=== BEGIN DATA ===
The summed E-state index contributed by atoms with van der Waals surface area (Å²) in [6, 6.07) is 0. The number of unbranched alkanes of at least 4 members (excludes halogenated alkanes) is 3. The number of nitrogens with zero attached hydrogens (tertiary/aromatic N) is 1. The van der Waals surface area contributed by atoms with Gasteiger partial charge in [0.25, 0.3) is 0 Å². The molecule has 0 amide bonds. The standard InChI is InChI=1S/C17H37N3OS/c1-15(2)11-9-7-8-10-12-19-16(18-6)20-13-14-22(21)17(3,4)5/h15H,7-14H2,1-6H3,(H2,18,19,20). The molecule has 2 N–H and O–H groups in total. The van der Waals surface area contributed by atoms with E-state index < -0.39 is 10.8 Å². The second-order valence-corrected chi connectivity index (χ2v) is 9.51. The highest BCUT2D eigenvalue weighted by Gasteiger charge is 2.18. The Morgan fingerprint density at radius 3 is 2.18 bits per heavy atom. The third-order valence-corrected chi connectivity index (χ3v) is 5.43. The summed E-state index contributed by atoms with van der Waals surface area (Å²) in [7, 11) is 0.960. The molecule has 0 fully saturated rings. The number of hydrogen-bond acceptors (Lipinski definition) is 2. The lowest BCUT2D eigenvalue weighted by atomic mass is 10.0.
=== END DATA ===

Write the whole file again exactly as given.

The summed E-state index contributed by atoms with van der Waals surface area (Å²) in [6, 6.07) is 0. The number of unbranched alkanes of at least 4 members (excludes halogenated alkanes) is 3. The number of nitrogens with zero attached hydrogens (tertiary/aromatic N) is 1. The van der Waals surface area contributed by atoms with Gasteiger partial charge in [0.25, 0.3) is 0 Å². The molecule has 0 amide bonds. The standard InChI is InChI=1S/C17H37N3OS/c1-15(2)11-9-7-8-10-12-19-16(18-6)20-13-14-22(21)17(3,4)5/h15H,7-14H2,1-6H3,(H2,18,19,20). The molecule has 2 N–H and O–H groups in total. The van der Waals surface area contributed by atoms with E-state index < -0.39 is 10.8 Å². The second-order valence-corrected chi connectivity index (χ2v) is 9.51. The highest BCUT2D eigenvalue weighted by Gasteiger charge is 2.18. The Morgan fingerprint density at radius 3 is 2.18 bits per heavy atom. The third-order valence-corrected chi connectivity index (χ3v) is 5.43. The summed E-state index contributed by atoms with van der Waals surface area (Å²) in [7, 11) is 0.960. The molecule has 0 fully saturated rings. The number of hydrogen-bond acceptors (Lipinski definition) is 2. The lowest BCUT2D eigenvalue weighted by atomic mass is 10.0.